On the roofOne of the things I love of being an architect is the opportunity to see and enjoy unusual and even hidden views…

Last week I visited Toledo, as part of an ongoing contract, where I’m doing the structural engineering evaluation and consultancy for the rehabilitation of an old building. This building is very interesting, as some of its parts date back to the XI century, with some additions from the XV century, and minor ones later on. Besides that, it’s structure is a frankenstein like mix of masonry walls, timber frames, wooden columns and beams, earth walls and even some recent steel parts.

Structural skeleton - revealing the building internals - general view Structural skeleton - revealing the building internals


Alicia González, the architect that’s leading the works, had also arranged for that day a visit to the church of San Juan the los Reyes [1][2][3], a building in the plateresque style, built in the XV century by the Catholic Monarchs, which is undergoing some maintenance works on its façades and roofs.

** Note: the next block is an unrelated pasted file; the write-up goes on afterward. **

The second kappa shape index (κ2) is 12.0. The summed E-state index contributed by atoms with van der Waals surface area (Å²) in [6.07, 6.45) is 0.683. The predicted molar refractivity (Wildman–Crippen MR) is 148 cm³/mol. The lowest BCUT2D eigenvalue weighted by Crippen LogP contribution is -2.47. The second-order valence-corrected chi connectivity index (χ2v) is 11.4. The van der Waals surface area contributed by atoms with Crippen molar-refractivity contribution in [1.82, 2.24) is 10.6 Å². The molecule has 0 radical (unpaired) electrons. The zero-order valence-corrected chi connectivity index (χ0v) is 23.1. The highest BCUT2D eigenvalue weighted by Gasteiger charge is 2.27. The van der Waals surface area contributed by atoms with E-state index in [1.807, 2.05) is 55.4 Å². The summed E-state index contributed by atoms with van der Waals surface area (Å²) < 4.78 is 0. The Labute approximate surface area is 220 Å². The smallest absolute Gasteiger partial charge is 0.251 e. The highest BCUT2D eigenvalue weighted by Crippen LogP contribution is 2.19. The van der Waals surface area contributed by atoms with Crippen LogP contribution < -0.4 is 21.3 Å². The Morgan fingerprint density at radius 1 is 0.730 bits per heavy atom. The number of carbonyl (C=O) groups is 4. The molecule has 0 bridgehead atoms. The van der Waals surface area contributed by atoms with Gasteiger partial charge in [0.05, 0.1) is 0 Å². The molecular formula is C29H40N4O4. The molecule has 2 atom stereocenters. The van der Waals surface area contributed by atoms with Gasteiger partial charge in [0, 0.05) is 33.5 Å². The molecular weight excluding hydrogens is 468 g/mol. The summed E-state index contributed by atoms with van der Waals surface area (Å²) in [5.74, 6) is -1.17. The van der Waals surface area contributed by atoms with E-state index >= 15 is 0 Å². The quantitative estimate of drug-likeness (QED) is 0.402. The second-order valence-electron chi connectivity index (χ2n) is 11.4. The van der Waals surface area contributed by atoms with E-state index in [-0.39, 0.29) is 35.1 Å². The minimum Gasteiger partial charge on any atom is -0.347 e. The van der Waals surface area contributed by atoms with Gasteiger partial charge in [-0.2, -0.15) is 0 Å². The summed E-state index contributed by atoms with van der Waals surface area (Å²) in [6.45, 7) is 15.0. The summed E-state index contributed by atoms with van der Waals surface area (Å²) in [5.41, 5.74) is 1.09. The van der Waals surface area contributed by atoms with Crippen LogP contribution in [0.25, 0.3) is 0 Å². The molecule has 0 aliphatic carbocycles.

From the roofs you can get some gorgeous views of the surroundings, including the famous cloister in the same building:

Toledo - birdview towards the river and the distant horizon Toledo - birdview towards the building cloister Toledo - birdview towards one of the city wall doors

Something that always surprises me is the care given to detail even for sculptures and stained-glass windows that stand further than 30 meters away from the ground:

Sculpture - the jewelry details are stunning Stained-glass window - This paintings are more than 30 meters away from the ground but the details are really fine

But not only this kind of monuments have their hidden treasures. Given that Toledo and the building we are working on both have a very interesting history, you can expect to find some hidden mozarab beauties and other little gems like carved wooden beams hidden behind a bathroom’s tiles, plaster decorations under a very boring covering or old decorations (XI century) that still keep some polychromy on them:

Decorated beam Old (XI century) plaster decoration Mozarab wooden beam Wall decorations Wood footing

I’m just curious about what the old arab writings on the mozarab wooden beam say… maybe someone on the web can help with that…

Interestingly, these two buildings frame what has been called the Golden age of jewish culture in Iberia, the Golden Age of Arab or Moorish Rule in Iberia, or even La Convivencia (“the Coexistence”), spanning from the VIII to the XIV century.